Materials

 
Gliclazide was received as a gift sample from Cipla Pharmaceutical Ltd. (Pune, India), cross carmellose sodium and Microcrystalline cellulose was obtained as a free sample from Mapel biotech India Pvt. Ltd. Pune, cross povidone was obtained as a free sample from Zydus cadilla Ahmedabad, Dicalcium phosphate, Polyvinyl pyrolidone K-30, Pregelatinised starch, Aerosol, Magnesium Stearate were purchased from Fine chemicals. All other ingredients were of analytical grade.
 

Methods

 

Formulation of fast dissolving tablets by direct compression method (6)

 
All the ingredients were weighed and passed through #60 mesh separately. Then the ingredients were mixed and compressed in to tablet using 6.5mm flat-faced punches on 10 station rotary tablet machine (Karnavati enterprises, Gujrat) The blend was compressed into tablets. Formulations of Gliclazide Fast dissolving tablets by direct compression method are shown in Table 1.
 

Evaluation parameters of fast dissolving tablets: Hardness (7)

 
The tablet hardness, which is the force required to break a tablet in a diametric compression force. The hardness tester used in the study was Monsanto hardness tester, which applies force to the tablet diametrically with the help of an in built spring.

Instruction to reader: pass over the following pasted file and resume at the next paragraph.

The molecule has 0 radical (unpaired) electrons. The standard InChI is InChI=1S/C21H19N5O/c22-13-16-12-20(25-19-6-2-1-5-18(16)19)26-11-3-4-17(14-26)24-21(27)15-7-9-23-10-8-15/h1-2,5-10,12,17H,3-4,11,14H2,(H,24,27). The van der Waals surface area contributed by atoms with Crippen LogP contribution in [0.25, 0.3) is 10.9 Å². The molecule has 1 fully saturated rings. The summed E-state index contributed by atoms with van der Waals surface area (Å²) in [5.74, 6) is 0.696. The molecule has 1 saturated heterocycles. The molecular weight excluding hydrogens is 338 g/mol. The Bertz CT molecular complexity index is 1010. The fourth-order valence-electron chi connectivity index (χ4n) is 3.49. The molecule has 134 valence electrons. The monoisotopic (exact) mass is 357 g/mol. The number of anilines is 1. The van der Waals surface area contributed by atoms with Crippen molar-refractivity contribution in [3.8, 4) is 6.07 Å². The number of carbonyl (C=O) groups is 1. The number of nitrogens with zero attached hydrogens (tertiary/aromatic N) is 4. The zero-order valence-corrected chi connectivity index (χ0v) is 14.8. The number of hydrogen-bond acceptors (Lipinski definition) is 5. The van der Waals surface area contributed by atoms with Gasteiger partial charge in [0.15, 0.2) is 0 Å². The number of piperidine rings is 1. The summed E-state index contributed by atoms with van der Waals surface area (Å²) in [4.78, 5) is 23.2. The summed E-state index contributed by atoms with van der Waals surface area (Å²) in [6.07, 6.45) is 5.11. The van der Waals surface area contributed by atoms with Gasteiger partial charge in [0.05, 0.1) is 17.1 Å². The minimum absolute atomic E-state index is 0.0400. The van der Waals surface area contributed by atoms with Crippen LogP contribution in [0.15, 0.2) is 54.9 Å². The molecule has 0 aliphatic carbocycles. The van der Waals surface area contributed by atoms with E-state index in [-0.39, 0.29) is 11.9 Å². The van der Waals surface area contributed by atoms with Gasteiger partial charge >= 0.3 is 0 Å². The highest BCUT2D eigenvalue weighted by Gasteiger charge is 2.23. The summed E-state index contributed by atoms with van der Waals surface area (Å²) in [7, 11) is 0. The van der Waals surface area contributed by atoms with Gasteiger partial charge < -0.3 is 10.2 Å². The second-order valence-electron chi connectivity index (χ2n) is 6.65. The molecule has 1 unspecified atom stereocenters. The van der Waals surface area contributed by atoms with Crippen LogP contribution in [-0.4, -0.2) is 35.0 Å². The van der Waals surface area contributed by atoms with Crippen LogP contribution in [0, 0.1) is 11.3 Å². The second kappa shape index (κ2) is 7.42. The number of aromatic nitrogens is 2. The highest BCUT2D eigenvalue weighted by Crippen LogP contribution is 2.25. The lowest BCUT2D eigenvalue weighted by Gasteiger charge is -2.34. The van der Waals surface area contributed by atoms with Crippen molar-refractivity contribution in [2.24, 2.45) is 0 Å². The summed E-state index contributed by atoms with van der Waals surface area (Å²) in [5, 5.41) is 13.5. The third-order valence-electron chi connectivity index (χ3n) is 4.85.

Friability (7)

 
The friability of a sample of 20 tablets was measured using Roche Friabilator (Veego Lab. Mumbai, India). Twenty tablets were weighed, rotated at 25 rpm for 4 minutes. Tablets were reweighed after removal of fines and the percentage of weight loss was calculated. Friability below 1% was considered acceptable.
 

Weight variation test (7)

 
Weight variation test was done by weighing 20 tablets individually, calculating the average weight and comparing the individual tablet weight to the average weight.
 

In vitro disintegration time (7)

 
The disintegration time of the tablet was measured using Digital Disintegration test apparatus ( Veego Lab. Mumbai, India) in water (37± 2°C) according to disintegration test apparatus with disk. The time in seconds taken for the complete disintegration of the tablet with no palpable mass in the apparatus was measured in seconds. Three tablets from each batch formulation were tested for the disintegration time calculations.